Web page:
Phoenix mayor speaks to Jewish students about overcoming antisemitism
TEMPE – As one of the youngest big city mayors in the country and a member of the Jewish faith, Kate Gallego often speaks about tolerance and inclusion.
She was elected to the Phoenix City Council in 2013 at age 32 and won a runoff mayoral election in 2019, becoming the first woman elected to the office in more than three decades.
But, as she told members of Chabad at Arizona State University last month, being mayor of the nation’s fifth-largest city is no protection against the growing threat of antisemitism.
She talked about her own experience when she was advocating for surface parking lots in downtown Phoenix, a plan she said someone attacked as a “Jewish conspiracy.”
“Once I got into the office, it started happening more and more often. And sometimes people just didn’t like the decision I was making,” she said. “Throughout my time in public life, when people disagree with decisions, often they will go to sort of antisemitic tropes, which has been frustrating.”
Chabad at ASU is a social and religious club that hosts events, Jewish holidays and Shabbat dinners for students at the university. The group also offers a program for students to explore the fundamental principles of the Jewish faith.
While she spoke about the dangers of antisemitism, Gallego’s message of tolerance remained clear. She stressed that she advocates for inclusion of all groups and wants to be sure that she doesn’t “just represent the Jewish community.”
She said people with other religious affiliations also have faced prejudice in Phoenix.
“We have a very robust Sikh community that has experienced a lot of discrimination. And so when I was sworn in as mayor, I chose a Sikh young man to say the Pledge of Allegiance at my swearing in,” she said. “I have been very much welcomed by several Muslim communities, which I thought has been wonderful.”
Phoenix is a city where people come from all over the world, Gallego said.
“Right now, 70% of adults were not born in Phoenix. “We’re literally the fastest-growing city, so we added more people than any other city in the United States.”
Gallego said that while she believes Phoenix has generally done well in being a melting pot for people of different backgrounds, “it’s really been during the past four or five years where we’ve seen a larger surge in antisemitic incidents.”
While Gallego lamented that antisemitic activity on social media tends to be getting “more and more common,” she praised the passage of HB 2241. The 2021 law requires that Arizona students be taught about the Holocaust and other genocides at least twice between seventh and 12th grades.
She was asked what she considered “a big positive change” in Arizona to combat antisemitism. Gallego referenced the Arizona Jewish Historical Society’s $15 million, 17,000-square-foot museum dedicated to Holocaust education that is being built in Phoenix.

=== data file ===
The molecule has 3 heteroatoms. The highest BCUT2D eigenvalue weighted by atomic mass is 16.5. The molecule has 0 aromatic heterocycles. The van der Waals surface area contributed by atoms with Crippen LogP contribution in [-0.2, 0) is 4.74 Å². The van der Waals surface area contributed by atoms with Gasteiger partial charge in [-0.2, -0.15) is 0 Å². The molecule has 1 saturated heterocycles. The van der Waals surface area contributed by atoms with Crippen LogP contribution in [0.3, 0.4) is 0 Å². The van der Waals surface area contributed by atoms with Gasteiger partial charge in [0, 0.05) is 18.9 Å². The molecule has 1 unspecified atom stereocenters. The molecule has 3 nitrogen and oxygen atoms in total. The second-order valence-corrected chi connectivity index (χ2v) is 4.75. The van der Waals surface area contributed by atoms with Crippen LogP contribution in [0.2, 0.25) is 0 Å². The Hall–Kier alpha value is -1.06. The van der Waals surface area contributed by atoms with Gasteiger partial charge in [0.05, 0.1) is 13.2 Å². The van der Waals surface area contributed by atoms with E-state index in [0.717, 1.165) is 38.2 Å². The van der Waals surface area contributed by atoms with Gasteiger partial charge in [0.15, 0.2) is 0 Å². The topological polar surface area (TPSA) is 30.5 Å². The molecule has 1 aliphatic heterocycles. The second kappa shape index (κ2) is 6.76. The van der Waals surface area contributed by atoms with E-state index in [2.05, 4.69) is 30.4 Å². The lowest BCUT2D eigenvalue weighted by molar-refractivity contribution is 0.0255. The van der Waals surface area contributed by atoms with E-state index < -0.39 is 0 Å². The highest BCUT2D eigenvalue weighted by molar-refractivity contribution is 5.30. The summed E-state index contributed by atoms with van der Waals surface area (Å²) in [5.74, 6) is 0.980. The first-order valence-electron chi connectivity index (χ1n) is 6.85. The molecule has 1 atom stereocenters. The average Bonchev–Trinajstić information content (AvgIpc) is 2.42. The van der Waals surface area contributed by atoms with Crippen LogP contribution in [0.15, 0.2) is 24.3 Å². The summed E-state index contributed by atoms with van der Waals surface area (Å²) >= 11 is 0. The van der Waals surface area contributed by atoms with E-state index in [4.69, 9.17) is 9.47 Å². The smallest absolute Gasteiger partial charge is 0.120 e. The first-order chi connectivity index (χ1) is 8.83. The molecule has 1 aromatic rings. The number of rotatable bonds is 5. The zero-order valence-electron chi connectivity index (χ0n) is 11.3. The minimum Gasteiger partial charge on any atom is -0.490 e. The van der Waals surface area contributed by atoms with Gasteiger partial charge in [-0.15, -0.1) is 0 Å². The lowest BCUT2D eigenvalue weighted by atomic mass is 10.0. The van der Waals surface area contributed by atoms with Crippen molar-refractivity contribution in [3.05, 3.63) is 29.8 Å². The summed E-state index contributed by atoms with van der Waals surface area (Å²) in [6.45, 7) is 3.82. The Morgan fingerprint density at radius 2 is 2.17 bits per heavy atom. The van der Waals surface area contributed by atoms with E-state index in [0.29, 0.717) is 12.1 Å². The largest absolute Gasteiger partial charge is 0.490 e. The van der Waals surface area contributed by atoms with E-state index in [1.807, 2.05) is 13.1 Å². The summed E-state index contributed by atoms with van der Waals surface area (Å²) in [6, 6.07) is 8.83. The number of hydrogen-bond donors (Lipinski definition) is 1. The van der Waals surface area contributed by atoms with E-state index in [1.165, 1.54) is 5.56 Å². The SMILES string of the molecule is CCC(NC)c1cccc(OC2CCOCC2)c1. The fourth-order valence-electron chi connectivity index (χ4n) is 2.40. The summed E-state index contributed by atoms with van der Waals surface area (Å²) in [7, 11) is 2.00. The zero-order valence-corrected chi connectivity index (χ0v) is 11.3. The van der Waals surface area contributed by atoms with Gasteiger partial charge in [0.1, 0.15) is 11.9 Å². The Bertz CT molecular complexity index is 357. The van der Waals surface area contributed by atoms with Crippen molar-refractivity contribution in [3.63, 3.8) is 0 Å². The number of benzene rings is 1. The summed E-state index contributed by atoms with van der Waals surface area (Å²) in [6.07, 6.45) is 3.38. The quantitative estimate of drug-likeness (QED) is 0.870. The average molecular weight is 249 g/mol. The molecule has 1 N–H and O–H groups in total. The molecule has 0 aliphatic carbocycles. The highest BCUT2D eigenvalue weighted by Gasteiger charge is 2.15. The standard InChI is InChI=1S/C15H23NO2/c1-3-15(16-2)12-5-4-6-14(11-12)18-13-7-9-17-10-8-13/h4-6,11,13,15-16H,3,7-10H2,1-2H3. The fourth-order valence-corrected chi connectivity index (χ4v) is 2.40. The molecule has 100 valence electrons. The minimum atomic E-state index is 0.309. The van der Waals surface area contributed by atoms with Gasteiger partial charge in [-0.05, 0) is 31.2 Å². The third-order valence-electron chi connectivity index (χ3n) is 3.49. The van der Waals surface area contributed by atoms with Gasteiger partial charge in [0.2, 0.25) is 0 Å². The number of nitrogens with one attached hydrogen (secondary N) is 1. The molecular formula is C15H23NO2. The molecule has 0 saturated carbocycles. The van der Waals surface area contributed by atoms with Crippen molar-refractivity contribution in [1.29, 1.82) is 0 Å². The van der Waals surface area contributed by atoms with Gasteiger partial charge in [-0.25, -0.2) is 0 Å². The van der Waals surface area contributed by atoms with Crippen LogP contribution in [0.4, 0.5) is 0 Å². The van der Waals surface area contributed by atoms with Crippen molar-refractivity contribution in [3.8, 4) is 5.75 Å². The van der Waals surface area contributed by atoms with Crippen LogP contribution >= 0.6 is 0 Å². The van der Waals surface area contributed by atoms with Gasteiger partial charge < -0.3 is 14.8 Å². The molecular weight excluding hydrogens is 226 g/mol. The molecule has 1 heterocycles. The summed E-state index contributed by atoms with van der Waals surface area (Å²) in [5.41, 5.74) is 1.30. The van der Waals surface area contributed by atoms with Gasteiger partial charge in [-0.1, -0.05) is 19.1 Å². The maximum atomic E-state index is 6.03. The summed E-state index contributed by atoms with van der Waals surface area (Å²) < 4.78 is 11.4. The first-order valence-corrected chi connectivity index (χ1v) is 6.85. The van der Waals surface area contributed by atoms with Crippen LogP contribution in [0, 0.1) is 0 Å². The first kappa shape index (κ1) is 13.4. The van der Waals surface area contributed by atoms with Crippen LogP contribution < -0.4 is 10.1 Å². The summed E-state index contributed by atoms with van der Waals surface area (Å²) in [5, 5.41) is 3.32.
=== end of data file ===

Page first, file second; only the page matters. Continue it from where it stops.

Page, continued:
The museum will include artwork by Scottsdale artist Robert Sutz, who has chronicled local Holocaust survivors since 2000. Visitors will be able to have a hologram-like experience with local Holocaust survivor Oskar Knoblauch, who is 97. The interactive technology will allow students to ask Knoblauch’s image questions about his experiences.
“One thing that was very inspiring was we had a huge diverse community that was very supportive of us, investing in the Jewish Historical Society and building a memorial museum around the Holocaust issues of the moment,” Gallego said. “We are the largest city in the country without one and we have a really vibrant, vibrant support and not just from the Jewish community but from people interested in civil rights, who felt like understanding Jewish history is fundamental to understanding how people need to treat each other and why it’s important to speak up.”
In a 2021 interview with Arizona Jewish Life, Gallego said she speaks as often as she can about tolerance. Gallego celebrated her bat mitzvah as a young woman when she lived in Albuquerque, New Mexico, with her parents. She has said that her Jewish values are important to her and that she believes that every Jew has a role in making the world a better place.
Avin Kreisler, 23, student president of Chabad at ASU, said he was encouraged by Gallego’s comments.
“Everyone’s posting antisemitic tropes (on social media) that they don’t even understand, and it seems that everyone’s against you,” Kreisler said. “But to have someone who is (a Jewish) mayor who is elected by popularity shows that’s not necessarily the truth.”
Alexander Walter, 20, a member of Chabad at ASU who organized the event, said the group often invites elected officials to speak at its meetings. Previous guests have been Tempe Mayor Corey Woods and U.S. Rep. Greg Stanton, D-Phoenix.
Walter said Gallego was the right person to speak at a consequential time.
“It was very impactful for her to come here and speak to students directly so that they could talk to somebody who has a lot of similar experiences as them as Jewish students at ASU,” Walter said. “And obviously, with the increasing incidents of antisemitism on college campuses and around the country, I thought she was the right person for that moment.”
Rabbi Shmuel Tiechtel, 44, executive director of Chabad at ASU, said it’s important for members of the group, of all political beliefs, to have frequent dialogue with community leaders.
“There are students of all political persuasions here. We’re a religious Jewish organization. And we’re not here about specifically supporting any political side,” Tiechtel said. “But I do want leaders in the community, and among them politicians who make an impact, come and share from all sides of the political aisle.”
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